There are many ways people can harmlessly engage with landscape. To characterise metal detecting as one is false and misleading. It is the countryside which is bucolic and lyrical, not those who come to it. Wayne from Wallasey doesn’t come to the Marlborough Downs for the views but for what he can take home from there. Anyone disagree? English Heritage? Historic England? Rescue? CBA? PAS? No? Then no more lyrical talk, please. Detecting is exploitative.

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A recent Twitter thread suggests it has, for they assert that “The PAS don’t promote detecting, they take a pragmatic approach to what is allowed under the law in England and Wales. What they do promote is responsible detecting.” But in “promoting” responsible detecting they have actually aided and sustained irresponsible detecting – for anyone, no matter how acquisitive or immoral, can tell farmers they are responsible and thus gain access to fields.

Yet PAS was founded to END non-reporting! As Baroness Blackstone told the Lords so in 1992: The aim is to change public attitudes to recording finds so that it becomes normal practice for finders to report them“.  Yet, disgracefully, 28 years later most detectorists STILL don’t report what they find and PAS provides them with a verbal cloak to wear when they speak to landowners.

So the Founders’ aims have been frustrated – and saying it’s a pragmatic approach doesn’t change that reality. The Founders believed archaeology is best dealt with not by amateurs but scientifically by professionals and there’s absolutely no reason why PAS shouldn’t be saying so very clearly, to every landowner. It already has Guidance notes. This is what the Founders would want it to say:

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A proposed ‘Institute of Detectorists’ is to run a course on “Metal detecting, archaeological principles and the ‘Contextual Detectorist’“. It’s meant for people helping in archaeological surveys and Dr Mike Heyworth an acting tutor, says it’s “nothing to do with any “collection-driven exploitation””

Sadly, that’s unrealistic. Thousands of detectorists tell thousands of farmers they are amateur archaeologists, are “only in it for the history” and report everything to PAS when PAS’s statistics and EBay show otherwise. If they can show farmers a certificate of attendance from an “archaeology” course the opportunity for “collection driven exploitation” will be greatly enhanced.

So today we’re launching our own online course. We were inspired to do so by Michael Lewis of PAS who just opined: “there is a skill to using a detector effectively that comes with experience”. We disagree. The only skill they have is in distinguishing the beeps from “good” digging targets from what they term “rubbish”. Archaeological work requires no such expertise. All beeps matter.

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Dear Fellow Landowners,

Please beware of “metal detecting for charity” approaches. (Gwent Detecting Club make much of it and say they’ve raised £53,000, but on examination that’s their total since 2010 at a rate of only 66p a week per member!)

Most clubs make similar claims (and you may be hearing from them quite soon – they’ve asked the Government to let them re-start within weeks). So if you get someone at your door saying they’re there “for charity” and “to enrich the nation’s knowledge” may I suggest you say:

OK, but I’d like £20 each for charity before you start, plus all the finds (as they’re mine). I’ll report them to PAS and then sell them on EBay to raise still more money for your charity.

I suspect you’ll hear no more.

 

Stay safe,

Silas Brown
Grunters Hollow
Worfield
Salop

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More Heritage Journal views on artefact collecting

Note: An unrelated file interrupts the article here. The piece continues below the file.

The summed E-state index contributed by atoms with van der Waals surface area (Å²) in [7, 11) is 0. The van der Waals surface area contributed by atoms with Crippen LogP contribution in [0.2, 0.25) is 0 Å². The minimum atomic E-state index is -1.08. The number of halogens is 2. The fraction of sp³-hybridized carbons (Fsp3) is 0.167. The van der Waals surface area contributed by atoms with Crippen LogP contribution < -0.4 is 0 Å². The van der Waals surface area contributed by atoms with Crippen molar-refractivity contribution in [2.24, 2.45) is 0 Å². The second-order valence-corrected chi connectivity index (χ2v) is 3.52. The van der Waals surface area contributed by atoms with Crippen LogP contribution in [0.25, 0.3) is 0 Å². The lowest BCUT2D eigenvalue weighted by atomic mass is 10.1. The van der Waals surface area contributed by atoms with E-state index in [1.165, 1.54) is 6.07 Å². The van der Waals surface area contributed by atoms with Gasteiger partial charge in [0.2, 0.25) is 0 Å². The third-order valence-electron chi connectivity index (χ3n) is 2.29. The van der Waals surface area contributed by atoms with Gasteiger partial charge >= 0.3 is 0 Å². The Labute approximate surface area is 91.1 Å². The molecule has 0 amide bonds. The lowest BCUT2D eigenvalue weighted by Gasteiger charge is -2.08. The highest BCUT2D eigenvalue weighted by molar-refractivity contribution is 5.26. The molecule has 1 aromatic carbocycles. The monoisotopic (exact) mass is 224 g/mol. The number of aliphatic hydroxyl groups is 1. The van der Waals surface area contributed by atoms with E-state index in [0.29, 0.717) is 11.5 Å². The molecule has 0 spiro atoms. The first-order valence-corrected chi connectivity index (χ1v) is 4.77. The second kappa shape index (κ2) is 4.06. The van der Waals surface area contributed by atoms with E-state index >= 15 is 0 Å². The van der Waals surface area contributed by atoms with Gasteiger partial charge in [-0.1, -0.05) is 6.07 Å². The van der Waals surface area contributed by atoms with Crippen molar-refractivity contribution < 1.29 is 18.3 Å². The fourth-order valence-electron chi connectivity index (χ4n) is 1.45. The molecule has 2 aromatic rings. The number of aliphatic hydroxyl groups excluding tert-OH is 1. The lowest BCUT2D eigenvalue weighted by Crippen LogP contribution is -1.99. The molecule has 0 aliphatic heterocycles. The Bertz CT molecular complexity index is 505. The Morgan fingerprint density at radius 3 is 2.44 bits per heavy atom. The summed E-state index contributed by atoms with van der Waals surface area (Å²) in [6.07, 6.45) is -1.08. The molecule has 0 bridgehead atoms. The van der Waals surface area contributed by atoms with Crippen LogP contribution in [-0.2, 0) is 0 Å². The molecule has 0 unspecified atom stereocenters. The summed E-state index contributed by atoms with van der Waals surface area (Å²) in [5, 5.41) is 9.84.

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Dear Fellow Landowners,

In a few weeks, we’ll all be getting requests to detect our fields once more. So now is a good moment to keep in mind that if you hear this: “Oh yes, I’m a responsible detectorist and a member of NCMD which supports responsible detecting as laid out in the Code of Responsible Detecting” it’s a big fat lie. The NCMD has REFUSED to sign the latest Code!

They say it’s because the Code lacks “clarity” on the subject of detecting on Registered Battlefields. But the real reason is that archaeologists have refused to say it is OK for NCMD members to detect on them unsupervised. (No wonder. A couple of unsupervised detectorists can obliterate the traces of a battle forever in a single afternoon!)

So, if you DO hear that lie please consider your decision very carefully.

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Battlefields are treasured places, evoking emotional responses and understanding of our history in ways that can only be conveyed by their physical presence in the landscape. But battlefields are vulnerable to various modern-day pressures, many of which are outside the planning process and difficult to manage.” – [Historic England]. “More than 9 out of 10 adults agree or strongly agree with the statement ‘It is important to me that heritage buildings and places are well looked after” – [DCMS]. Allowing unsupervised metal detecting on battlefields and most other places is the opposite of looking after them.

Silas Brown,
Grunters Hollow,
Worfield,
Salop

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More Heritage Journal views on artefact collecting
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By Nigel Swift

Thankfully, knowledge theft through metal detecting has almost ended for now so we won’t now be highlighting it weekly. However, I’d like to point out that although our 1000+ articles on the subject have been largely ignored by British archaeological officials, they haven’t been abroad (as evidenced by hundreds of references on Academia.edu.)

We were particularly pleased this Wednesday that Happah, the French archaeologists’ conservation body, published a French translation of our 2014 chart, “An overseas PAS-enviers Guide: How to get the Public to Assume Avoidable Depletion with Inadequate Mitigation is Fine.”

We compiled it in 2014 in reaction to the words of the Director of the British Museum claiming the Portable Antiquities Scheme “is envied the world over“.  It’s simply not true, as French archaeologists understand.  Our original is here, followed by Happah’s French translation.

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More Heritage Journal views on artefact collecting